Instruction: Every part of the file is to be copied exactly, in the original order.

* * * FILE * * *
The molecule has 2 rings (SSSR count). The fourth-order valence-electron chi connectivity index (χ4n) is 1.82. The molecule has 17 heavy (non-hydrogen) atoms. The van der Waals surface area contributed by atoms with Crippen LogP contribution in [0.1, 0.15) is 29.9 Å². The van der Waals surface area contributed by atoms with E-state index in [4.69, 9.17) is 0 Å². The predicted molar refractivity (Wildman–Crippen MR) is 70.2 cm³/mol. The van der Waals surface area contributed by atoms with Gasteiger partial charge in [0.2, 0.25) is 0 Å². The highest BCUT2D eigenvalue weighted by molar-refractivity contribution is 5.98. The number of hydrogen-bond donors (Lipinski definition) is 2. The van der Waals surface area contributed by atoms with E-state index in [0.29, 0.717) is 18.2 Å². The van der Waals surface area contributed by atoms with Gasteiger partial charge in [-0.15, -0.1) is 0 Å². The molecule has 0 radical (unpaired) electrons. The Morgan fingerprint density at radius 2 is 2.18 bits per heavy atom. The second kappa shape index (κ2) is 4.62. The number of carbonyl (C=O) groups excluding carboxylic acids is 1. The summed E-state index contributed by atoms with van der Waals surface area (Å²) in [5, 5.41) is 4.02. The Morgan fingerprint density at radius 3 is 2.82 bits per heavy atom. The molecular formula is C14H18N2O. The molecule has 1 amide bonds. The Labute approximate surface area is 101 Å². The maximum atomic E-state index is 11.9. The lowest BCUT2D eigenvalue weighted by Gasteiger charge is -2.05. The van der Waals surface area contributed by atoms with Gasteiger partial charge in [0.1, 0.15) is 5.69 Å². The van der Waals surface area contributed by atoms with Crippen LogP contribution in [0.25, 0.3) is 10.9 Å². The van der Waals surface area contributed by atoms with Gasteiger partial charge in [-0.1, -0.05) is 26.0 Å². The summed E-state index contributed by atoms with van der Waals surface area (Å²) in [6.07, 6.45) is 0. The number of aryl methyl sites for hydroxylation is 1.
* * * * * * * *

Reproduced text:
The molecule has 2 rings (SSSR count). The fourth-order valence-electron chi connectivity index (χ4n) is 1.82. The molecule has 17 heavy (non-hydrogen) atoms. The van der Waals surface area contributed by atoms with Crippen LogP contribution in [0.1, 0.15) is 29.9 Å². The van der Waals surface area contributed by atoms with E-state index in [4.69, 9.17) is 0 Å². The predicted molar refractivity (Wildman–Crippen MR) is 70.2 cm³/mol. The van der Waals surface area contributed by atoms with Gasteiger partial charge in [0.2, 0.25) is 0 Å². The highest BCUT2D eigenvalue weighted by molar-refractivity contribution is 5.98. The number of hydrogen-bond donors (Lipinski definition) is 2. The van der Waals surface area contributed by atoms with E-state index in [0.29, 0.717) is 18.2 Å². The van der Waals surface area contributed by atoms with Gasteiger partial charge in [-0.15, -0.1) is 0 Å². The molecule has 0 radical (unpaired) electrons. The Morgan fingerprint density at radius 2 is 2.18 bits per heavy atom. The second kappa shape index (κ2) is 4.62. The number of carbonyl (C=O) groups excluding carboxylic acids is 1. The summed E-state index contributed by atoms with van der Waals surface area (Å²) in [5, 5.41) is 4.02. The Morgan fingerprint density at radius 3 is 2.82 bits per heavy atom. The molecular formula is C14H18N2O. The molecule has 1 amide bonds. The Labute approximate surface area is 101 Å². The maximum atomic E-state index is 11.9. The lowest BCUT2D eigenvalue weighted by Gasteiger charge is -2.05. The van der Waals surface area contributed by atoms with Gasteiger partial charge in [0.1, 0.15) is 5.69 Å². The van der Waals surface area contributed by atoms with Crippen LogP contribution in [0.25, 0.3) is 10.9 Å². The van der Waals surface area contributed by atoms with Gasteiger partial charge in [-0.1, -0.05) is 26.0 Å². The summed E-state index contributed by atoms with van der Waals surface area (Å²) in [6.07, 6.45) is 0. The number of aryl methyl sites for hydroxylation is 1.